Volunteer Management Policy

Singapore Cycling Federation

Volunteer Management Policy



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SCF Secretariat

17th Jan 2020




Singapore Cycling Federation

OCBC Arena
5 Stadium Drive, #02-44
Singapore 397631
Tel. 67846621

About the Singapore Cycling Federation

The Singapore Cycling Federation (SCF) was established in 1958 and is registered with the Registry of Societies. It is recognized by Sport Singapore (Singapore Sports Council) as the national governing body for the promotion and development of the sport of cycling. It is affiliated to the Singapore National Olympic Council (SNOC), the ASEAN Cycling Association (ACA), the Asian Cycling Confederation (ACC) and Union Cycliste Internationale (UCI). The SCF is also a Charity and an Institution of Public Character (IPC).

SCF is responsible for the licensing of competitive cyclists, sanctioning of local cycling events, and to ensure compliance with UCI international regulations in competitions world-wide, involving Singapore-registered cyclists and Singapore-registered teams.

SCF represents the interests of six main cycling disciplines of Road, Track, Mountain Bike (MTB), Cycling Esports, BikeTrial and BMX racing.


Volunteering has been on the rise in Singapore. A study conducted by the National Volunteer and Philanthropy Centre states the number of volunteers in Singapore has doubled from 2014 to 2016. The rise of movements such as the Singapore Cares Movement also contributed to the rise volunteering among the youths in Singapore. According to Ministry of Culture, Community and Youth (MCYY), in their annual survey done in 2020, more people have been stepping forward to give their time to good causes. With the advent of technology, Giving.sg, an online website that matches the people with volunteering opportunities, now stands at more than 220,000 registered users, with the number of new users increasing by 35 per cent in the past year. With volunteering gaining such a steady traction, SCF can also consider recruiting volunteers in helping with their operation.

Objectives - SCF Volunteer Management Policy

The SCF Volunteer Management Policy has been developed with the specific intent to provide SCF with guidelines on how volunteers should be managed.

The document policy will include the following:

  1. SCF’s Commitment to Safe Sport
  2. Volunteers’ Code of Conduct
  3. Allowances & Claims
  4. Volunteer Recruitment & Role Allocation
  5. Volunteer Data and Communication
  6. Volunteer Orientation
  7. Volunteer Training
  8. Handling of Grievances and Complaints
  9. Volunteer Recognition and Reward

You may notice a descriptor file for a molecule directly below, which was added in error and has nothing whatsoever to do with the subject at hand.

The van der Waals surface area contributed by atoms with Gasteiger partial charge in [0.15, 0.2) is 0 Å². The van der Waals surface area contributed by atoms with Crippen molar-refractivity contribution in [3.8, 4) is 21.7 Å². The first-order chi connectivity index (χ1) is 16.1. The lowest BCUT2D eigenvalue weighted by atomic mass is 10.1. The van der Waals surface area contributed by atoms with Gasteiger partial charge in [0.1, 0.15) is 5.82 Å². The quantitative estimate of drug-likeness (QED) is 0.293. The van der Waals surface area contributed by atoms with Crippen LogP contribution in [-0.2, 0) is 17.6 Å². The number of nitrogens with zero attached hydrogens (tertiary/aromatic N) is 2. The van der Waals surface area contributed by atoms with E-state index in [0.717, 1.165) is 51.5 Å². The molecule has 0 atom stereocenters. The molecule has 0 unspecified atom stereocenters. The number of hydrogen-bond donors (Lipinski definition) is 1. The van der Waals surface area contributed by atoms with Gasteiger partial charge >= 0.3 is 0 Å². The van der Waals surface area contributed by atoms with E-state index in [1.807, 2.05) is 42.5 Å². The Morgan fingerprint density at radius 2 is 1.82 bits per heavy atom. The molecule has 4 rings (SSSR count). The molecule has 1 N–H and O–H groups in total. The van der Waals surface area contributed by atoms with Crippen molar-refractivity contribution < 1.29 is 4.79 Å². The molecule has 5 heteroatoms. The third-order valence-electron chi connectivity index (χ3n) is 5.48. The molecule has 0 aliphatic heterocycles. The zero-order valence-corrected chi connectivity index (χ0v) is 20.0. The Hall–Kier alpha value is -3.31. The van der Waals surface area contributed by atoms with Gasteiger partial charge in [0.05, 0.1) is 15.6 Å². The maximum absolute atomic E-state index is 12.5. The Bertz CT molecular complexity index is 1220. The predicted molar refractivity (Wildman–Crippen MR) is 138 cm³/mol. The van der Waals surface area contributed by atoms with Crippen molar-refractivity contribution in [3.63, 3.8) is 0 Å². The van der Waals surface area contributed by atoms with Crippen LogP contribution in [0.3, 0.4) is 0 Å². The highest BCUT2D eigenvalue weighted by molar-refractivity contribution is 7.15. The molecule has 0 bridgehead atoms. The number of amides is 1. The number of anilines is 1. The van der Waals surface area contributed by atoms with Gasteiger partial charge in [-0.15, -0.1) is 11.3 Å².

10. Feedback and Review

Rights to amend

The SCF reserves the right to amend the clauses listed in this document, from time to time, in order to protect the interests of the Federation and the volunteer community.

Our Commitment
(as extracted from SCF’s Safe Sport Policy)

Singapore Cycling Federation is committed to ensuring the safety and wellbeing of our staff, volunteers and participants. Our policies and procedures seek to address risks to safe sport and to establish safe sport culture and practices.  Our Safe Sport Policy is accessible on our website (http://www.singaporecycling.org.sg); and this have been communicated to the SCF Board, Secretariat, and all coaches. We regularly review our policies, gain endorsement of changes and advise our staff (full time and contractual) of changes.

We are committed to safe sport

Through our Safe Sport Framework, we document our clear commitment to keeping sport safe from harassment and abuse. We communicate our commitment to the public, SCF Representatives, Stakeholders, staff, volunteers and participants and give them access to a copy of our commitment statement.

Our staff and volunteers know the behaviour we expect

We ensure that all representatives of Singapore Cycling Federation understand their role and the behaviour we expect in relation to keeping the sport of cycling safe from harassment and abuse through application of the Code of Behaviour. We utilise clear position descriptions which clearly state relevant safe sport requirements. We have a Code of Behaviour, which is approved and endorsed from Sport Singapore that outlines our expectations for behaviour towards participants (including volunteers). Our staff (full time and contractual) is given a copy of and have access to the Code of Behaviour and is indicated, in writing, that they have read and are committed to the Code of Behaviour.

Code of Conduct

The code of conduct aims to ensure that all volunteers understand the standard of conduct which is expected. Volunteers should adhere to the code of conduct when carrying out duties and interactions.

It is important for the volunteers to be aware that their image and behaviour reflects the federation’s image. The federation expects every volunteer to behave with integrity, fairness and trust.

 Volunteers are expected to: